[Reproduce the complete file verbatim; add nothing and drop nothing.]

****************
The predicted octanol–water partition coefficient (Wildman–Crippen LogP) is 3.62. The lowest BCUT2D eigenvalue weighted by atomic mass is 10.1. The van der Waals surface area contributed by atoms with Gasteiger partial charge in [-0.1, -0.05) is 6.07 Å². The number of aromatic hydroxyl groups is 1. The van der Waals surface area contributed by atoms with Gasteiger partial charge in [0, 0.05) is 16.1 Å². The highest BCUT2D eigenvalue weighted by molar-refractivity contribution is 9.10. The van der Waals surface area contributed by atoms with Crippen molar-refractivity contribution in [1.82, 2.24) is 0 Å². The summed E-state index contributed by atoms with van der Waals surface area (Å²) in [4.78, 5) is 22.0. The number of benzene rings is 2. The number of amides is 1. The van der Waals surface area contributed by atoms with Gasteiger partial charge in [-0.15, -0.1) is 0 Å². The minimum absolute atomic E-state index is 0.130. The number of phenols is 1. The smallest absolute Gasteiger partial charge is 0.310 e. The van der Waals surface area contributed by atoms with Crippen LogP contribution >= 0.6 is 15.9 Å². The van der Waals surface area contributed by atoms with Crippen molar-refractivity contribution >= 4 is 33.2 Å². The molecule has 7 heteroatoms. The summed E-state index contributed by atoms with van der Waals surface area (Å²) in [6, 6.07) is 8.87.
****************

The predicted octanol–water partition coefficient (Wildman–Crippen LogP) is 3.62. The lowest BCUT2D eigenvalue weighted by atomic mass is 10.1. The van der Waals surface area contributed by atoms with Gasteiger partial charge in [-0.1, -0.05) is 6.07 Å². The number of aromatic hydroxyl groups is 1. The van der Waals surface area contributed by atoms with Gasteiger partial charge in [0, 0.05) is 16.1 Å². The highest BCUT2D eigenvalue weighted by molar-refractivity contribution is 9.10. The van der Waals surface area contributed by atoms with Crippen molar-refractivity contribution in [1.82, 2.24) is 0 Å². The summed E-state index contributed by atoms with van der Waals surface area (Å²) in [4.78, 5) is 22.0. The number of benzene rings is 2. The number of amides is 1. The van der Waals surface area contributed by atoms with Gasteiger partial charge in [-0.15, -0.1) is 0 Å². The minimum absolute atomic E-state index is 0.130. The number of phenols is 1. The smallest absolute Gasteiger partial charge is 0.310 e. The van der Waals surface area contributed by atoms with Crippen LogP contribution >= 0.6 is 15.9 Å². The van der Waals surface area contributed by atoms with Crippen molar-refractivity contribution >= 4 is 33.2 Å². The molecule has 7 heteroatoms. The summed E-state index contributed by atoms with van der Waals surface area (Å²) in [6, 6.07) is 8.87.